Steven Tanaka and all his helpers have organized face-melting, ass-kicking Next Music From Tokyo shows across Canada for many years and volume 10 continues the trend. The Montreal show sold out and I’m not sure how often that’s happened in the past. I admit I did not unequivocally like all five bands this time around but all of them put on crazy and energetic performances with lots of crowd surfing.
Inside these Walls was broadcast on CBC back in October, 2016 but I only just discovered this recently. It’s a documentary about an estranged father who has been imprisoned in China for his pro-democracy beliefs and the turmoil it has caused for his family in Montreal. Here’s the description from CBC.
“Wang Bingzhang, founder of the Overseas Chinese Democracy Movement, has spent the last fourteen years in a Chinese prison for the crime of political activism. Although he once abandoned them to pursue his political beliefs, his ex-wife and children campaign tirelessly for his release. Inside These Walls captures the complex range of emotions of a family bound together in struggle and hope.”
Otherwise, you can watch this Ted talk by Wang’s daughter Ti-Anna.
Canada won its first ever Rugby Sevens cup and its top playmaker, Japanese Canadian, Nathan Hirayama, was also named player of the final at the Singapore Rugby Sevens tournament. Mike Fuailefau who is a teammate also scored a try in the final and is part Samoan.
This is a review of Kim’s Convenience the theater play (very minor spoilers) but will also briefly mention some elements of the TV show for comparison, which I saw first. The play opened this past Wednesday and continues its engagement until March 19 in Montreal at the Segal Centre. It’s produced by Soulpepper, created & written by Ins Choi and directed by Weyni Mengesha with set & costume design by Ken Mackenzie.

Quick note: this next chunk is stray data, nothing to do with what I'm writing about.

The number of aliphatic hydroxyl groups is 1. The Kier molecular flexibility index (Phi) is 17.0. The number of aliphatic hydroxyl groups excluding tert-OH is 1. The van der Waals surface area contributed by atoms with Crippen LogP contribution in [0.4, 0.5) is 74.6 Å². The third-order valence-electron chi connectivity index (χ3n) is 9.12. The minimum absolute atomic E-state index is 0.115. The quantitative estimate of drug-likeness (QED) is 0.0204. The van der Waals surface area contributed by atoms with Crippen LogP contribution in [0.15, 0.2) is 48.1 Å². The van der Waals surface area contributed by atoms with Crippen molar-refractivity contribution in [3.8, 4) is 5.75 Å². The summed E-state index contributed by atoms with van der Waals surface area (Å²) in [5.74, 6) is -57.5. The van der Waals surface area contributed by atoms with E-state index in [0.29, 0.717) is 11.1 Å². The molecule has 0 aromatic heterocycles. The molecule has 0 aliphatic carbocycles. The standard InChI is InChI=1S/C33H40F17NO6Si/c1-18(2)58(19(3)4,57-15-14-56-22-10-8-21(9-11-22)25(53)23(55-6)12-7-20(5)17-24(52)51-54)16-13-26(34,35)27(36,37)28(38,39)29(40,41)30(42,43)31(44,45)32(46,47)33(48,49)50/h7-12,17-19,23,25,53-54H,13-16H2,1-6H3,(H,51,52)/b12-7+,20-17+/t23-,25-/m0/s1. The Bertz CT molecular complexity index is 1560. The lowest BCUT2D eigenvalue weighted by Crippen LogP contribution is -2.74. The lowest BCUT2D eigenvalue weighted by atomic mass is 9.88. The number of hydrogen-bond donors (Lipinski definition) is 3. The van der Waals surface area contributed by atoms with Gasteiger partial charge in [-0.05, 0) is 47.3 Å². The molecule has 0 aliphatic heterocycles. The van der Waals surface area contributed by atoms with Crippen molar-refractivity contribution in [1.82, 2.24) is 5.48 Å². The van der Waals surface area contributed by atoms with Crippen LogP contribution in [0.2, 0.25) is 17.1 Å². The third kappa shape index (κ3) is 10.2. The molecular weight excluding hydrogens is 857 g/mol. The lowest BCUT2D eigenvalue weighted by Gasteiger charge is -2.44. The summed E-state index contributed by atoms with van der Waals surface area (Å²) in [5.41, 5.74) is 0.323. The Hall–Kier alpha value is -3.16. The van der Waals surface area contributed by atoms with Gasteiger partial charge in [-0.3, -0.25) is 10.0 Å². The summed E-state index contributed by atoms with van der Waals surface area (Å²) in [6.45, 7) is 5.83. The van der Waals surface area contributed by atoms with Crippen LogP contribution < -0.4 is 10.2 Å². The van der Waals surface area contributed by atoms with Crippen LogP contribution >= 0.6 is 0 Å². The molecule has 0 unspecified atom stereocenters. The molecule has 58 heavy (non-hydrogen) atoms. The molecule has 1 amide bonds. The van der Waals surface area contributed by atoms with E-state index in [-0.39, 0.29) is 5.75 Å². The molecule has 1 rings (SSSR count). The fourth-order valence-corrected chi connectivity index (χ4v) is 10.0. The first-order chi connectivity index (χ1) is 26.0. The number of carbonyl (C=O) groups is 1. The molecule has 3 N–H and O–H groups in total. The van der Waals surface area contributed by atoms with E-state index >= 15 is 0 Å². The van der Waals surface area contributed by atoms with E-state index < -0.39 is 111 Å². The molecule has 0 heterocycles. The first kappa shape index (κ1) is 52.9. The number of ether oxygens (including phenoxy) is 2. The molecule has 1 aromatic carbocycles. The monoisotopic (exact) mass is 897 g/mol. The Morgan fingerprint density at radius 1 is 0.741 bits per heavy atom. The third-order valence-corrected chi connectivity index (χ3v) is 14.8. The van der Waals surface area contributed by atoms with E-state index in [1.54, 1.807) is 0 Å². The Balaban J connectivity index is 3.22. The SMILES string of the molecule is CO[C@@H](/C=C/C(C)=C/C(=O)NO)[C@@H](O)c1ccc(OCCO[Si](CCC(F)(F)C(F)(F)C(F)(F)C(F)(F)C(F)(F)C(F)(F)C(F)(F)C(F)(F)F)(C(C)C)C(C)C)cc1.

Also as an aside, the theater play will make its US debut this July in New York!
The play starts off with Mr. Kim aka Appa (Paul Sun-Hyung Lee) walking into the store. If you’ve seen the TV show, he’s the familiar genial Appa with his jokes and accent but I would say there’s a bit more to him in the play, which is not restricted by TV rules. Much of the first act is comedy as he and his daughter Janet (Rosie Simon) clash and argue over various topics. There is early mention of a Walmart arriving soon and an offer to buy the convenience store from a customer. This is more background info as the main theme of the play is intergenerational conflict between parents and their adult children. Mrs. Kim aka Umma (Jean Yoon) appears from time to time often humming a tune. The fourth member of the family, Jung (Richard Lee), is however not around the store at all, having left the store/home many years previously due to a past incident.
One of the first arguments begins when Appa asks Janet to call 911 about an illegally parked Honda because it’s a Japanese car and he holds a grudge against Japan due to its past history of occupation of Korea. Later on when a customer with a Carribean accent comes into the store there’s an amusing confusion of different accents which leads into some race issues. Appa tries to “educate” Janet on which combinations of race, gender, sexuality will mean a customer is likely to steal. Some of these jokes will be familiar to TV show watchers but there are some differences. In fact, I find they work better in the play because unlike the TV show which tries to stretch some of these jokes into themes for an entire episode, they’re maybe one or two liners in the play.